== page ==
HONG KONG - A Hong Kong-based earth system science expert on Friday warned against possibility of more earthquakes along a major fault line on China's mainland since the deadly quake in Northwest China had recorded more aftershocks than the Wenchuan earthquake in May 2008.
Zhang Yuanzhi, with the Institute of Space and Earth Information Science under the Chinese University of Hong Kong, said both the Tibetan Autonomous Prefecture of Yushu in Qinghai Province, which was hit by a 7.1-magnitude quake on Wednesday, and Wenchuan lie on the major fault line called Bayan Har.
Historical data indicated Bayan Har massif had been prone to major earthquakes, he said. Five quakes measuring 7.0 or above on the Richter scale were recorded in this massif between 1996 and 2008.
According to Zhang, the 7.1-magnitude quake in Yushu on early Wednesday came right after a moderate earthquake measuring 4.7 on the Richter scale. Following the Yushu quake were several strong aftershocks, which showed even more active earth movement this time than after the 8.0-magnitude quake in Wenchuan in 2008.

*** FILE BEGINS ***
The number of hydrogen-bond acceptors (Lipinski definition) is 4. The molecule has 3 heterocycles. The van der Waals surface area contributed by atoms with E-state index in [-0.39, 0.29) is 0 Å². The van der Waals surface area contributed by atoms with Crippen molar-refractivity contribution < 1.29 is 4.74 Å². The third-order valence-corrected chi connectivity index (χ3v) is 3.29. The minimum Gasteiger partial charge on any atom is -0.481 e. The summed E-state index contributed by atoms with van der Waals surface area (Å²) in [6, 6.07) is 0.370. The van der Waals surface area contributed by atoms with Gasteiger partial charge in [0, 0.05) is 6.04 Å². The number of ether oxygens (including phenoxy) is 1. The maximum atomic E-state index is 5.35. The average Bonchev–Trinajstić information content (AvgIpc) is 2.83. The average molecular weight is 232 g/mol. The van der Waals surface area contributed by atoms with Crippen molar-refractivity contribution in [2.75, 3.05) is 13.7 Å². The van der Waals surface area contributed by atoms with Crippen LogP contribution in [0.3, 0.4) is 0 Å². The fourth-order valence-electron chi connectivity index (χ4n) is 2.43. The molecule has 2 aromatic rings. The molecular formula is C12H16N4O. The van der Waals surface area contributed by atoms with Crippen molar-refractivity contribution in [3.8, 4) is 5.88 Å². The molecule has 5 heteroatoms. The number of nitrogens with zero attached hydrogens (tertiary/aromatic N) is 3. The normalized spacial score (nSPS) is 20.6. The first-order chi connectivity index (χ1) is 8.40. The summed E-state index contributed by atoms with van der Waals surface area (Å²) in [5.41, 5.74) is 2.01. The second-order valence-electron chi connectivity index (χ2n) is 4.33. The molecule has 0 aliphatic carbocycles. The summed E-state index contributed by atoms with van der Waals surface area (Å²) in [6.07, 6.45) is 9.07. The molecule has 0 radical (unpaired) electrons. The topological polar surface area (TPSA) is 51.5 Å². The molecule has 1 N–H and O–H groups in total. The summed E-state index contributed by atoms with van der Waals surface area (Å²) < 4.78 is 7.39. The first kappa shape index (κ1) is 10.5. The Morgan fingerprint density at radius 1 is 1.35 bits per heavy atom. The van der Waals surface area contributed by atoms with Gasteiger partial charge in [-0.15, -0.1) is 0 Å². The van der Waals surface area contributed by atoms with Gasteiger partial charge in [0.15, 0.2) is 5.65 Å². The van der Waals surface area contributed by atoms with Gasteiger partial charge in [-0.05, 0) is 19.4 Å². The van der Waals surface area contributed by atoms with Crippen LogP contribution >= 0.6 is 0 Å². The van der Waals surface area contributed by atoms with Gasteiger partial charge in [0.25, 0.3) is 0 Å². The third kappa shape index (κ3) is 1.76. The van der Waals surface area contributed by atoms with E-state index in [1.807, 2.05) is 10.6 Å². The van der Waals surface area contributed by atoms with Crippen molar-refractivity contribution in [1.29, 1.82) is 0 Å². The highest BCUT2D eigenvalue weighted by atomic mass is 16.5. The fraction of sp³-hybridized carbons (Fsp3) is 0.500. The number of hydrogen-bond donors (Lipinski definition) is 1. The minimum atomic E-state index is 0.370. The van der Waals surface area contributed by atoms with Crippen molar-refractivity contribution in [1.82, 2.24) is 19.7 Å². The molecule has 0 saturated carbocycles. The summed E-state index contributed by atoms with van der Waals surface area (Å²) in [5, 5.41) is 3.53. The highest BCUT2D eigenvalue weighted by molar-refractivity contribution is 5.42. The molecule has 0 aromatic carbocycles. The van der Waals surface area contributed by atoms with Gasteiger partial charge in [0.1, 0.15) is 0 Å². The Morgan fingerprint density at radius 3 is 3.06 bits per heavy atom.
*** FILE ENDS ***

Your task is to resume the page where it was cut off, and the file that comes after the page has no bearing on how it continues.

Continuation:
Therefore it was necessary to guard against more earthquakes that might be triggered by the Yushu earthquake, he added.
The 7.1-magnitude quake in Yushu has so far left at least 791 people dead, 11,486 others injured, and 294 missing. On May 12, 2008, the 8-magnitude earthquake hit Wenchuan in Southwest China's Sichuan Province, leaving more than 86,600 people dead or missing.